Date
18 August 2017
China's newly-rich always seek fresh ways to show off, like roping in celebrity guests at lavish banquets and parties. Photo: internet
China's newly-rich always seek fresh ways to show off, like roping in celebrity guests at lavish banquets and parties. Photo: internet

Chinese ‘tuhao’ find new games to play

China’s nouveau riche are moving to a new level as they try to show off their wealth and status. 

While some things remain common across this breed, one can now also spot some differences in the games played by them from northern and southern China, China Business News noted.

Nowadays, “tuhao” — a collective term in Mandarin that refers to uncouth wealthy people in China, including entrepreneurs, factory owners and corrupt communist cadres who love to splash out on anything from a pure gold bespoke iPhone to Tibetan Mastiff – are no longer content with bragging about how much money they have.

Instead, they, especially those in the northern regions, are said to be more eager to display their networking abilities with senior bureaucrats.

This is especially the case in Beijing where having one or several officials as advisors, who may help you when you are in trouble, is the prerequisite for doing business in the capital city.

Rather than counting the number of projects in hand, they compare the number of listed companies they own.

When buying a home, tuhao from north will ask how big the courtyard is instead of the size of the villa. When dining out, instead of picking from the menu, they pick their favorite chefs.

The number of cars they own is no longer good enough to display their economic success; the number of chauffeurs they hire is more important. Imported furniture is no longer worth mentioning, they now go for antiques. Tuhao do not care so much about Burberry or Valentino boutiques, they get their own personal tailors and get bespoke garments.

By comparison, tuhao from the southern regions may tend to be more subtle than their peers in the north. But that doesn’t mean their lifestyle can be sustained with just a small budget.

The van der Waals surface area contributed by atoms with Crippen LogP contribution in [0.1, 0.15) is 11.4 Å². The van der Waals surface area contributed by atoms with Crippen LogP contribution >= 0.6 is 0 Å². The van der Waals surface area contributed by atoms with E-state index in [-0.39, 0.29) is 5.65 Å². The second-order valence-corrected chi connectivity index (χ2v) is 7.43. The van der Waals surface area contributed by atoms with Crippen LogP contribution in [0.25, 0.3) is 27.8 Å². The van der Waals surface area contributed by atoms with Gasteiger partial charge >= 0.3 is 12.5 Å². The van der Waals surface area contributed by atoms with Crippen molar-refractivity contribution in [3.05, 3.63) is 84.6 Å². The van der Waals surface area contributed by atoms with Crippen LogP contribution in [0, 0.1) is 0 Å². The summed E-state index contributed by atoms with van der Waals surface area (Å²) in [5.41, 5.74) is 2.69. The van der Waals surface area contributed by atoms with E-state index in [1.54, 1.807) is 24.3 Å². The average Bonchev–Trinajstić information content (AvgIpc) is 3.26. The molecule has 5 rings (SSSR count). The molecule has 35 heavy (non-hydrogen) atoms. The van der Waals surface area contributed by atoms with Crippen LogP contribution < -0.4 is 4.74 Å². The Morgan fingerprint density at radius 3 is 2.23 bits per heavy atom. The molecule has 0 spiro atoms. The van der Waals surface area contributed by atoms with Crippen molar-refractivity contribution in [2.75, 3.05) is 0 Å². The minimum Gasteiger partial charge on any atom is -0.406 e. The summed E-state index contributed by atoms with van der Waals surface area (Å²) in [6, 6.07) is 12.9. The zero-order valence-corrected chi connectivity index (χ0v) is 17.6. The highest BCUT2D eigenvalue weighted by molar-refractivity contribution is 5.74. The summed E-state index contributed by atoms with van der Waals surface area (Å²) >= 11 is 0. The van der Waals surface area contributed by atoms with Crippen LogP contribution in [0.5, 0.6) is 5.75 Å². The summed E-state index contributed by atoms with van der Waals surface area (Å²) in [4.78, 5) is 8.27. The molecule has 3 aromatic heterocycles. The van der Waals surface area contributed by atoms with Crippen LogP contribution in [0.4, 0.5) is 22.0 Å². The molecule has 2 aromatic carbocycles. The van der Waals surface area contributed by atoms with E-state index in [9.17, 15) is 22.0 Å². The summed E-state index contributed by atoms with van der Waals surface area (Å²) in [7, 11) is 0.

Represented by entrepreneurs in Zhejiang and Guangdong, southern tuhao are more willing to attend exclusive MBA courses offered by prestigious institutions like Booth or CKGSB and talk about their alumni connections.

They now like to wear Buddha beads that are sanctified at consecration ceremonies for fortune and good health. These beads are usually made from aloeswood or fragrant rosewood. Forget the chunky golden necklace or bracelet!

Some of them have abandoned Moutai baijiu, a traditional Chinese alcoholic drink that is sold at hefty prices, and switched to Longjing, a variety of pan-roasted green tea that can be even more expensive than baijiu.

Led by Alibaba founder Jack Ma, it has also become fashionable for them to wear plain clothes and shoes made from flax and cotton. But don’t get it wrong, as these clothes and shoes can be pricey too since some top brands like Prada, Dior, Fendi and Giorgio Armani have rolled out product lines made from pure flax and there are no conspicuous brand logos plastered all over the surface.

While their compatriots in the north prefer golf, southern tuhao think cycling is cooler. After batch-purchase of western oil paintings at Sotheby’s or Christie’s events, thangka, Buddhist paintings on cotton or silk appliqué from Tibet, is said to be their new pastime at present.

– Contact the writer at [email protected]

RC

When going out, Chinese tuhao, especially from the north, like to flaunt that they have an entourage including drivers, chefs and nannies. Photo: china.com


Led by Jack Ma, tuhao in China’s southern regions now like to wear plain clothes and shoes made from flax and cotton. Photo: Xinhua


It’s fashionable for tuhao in Zhejiang and Guangdong to go cycling. A limited-edition US$17,000 bike from Chanel may suit their needs. Photo: Chanel


EJ Insight writer

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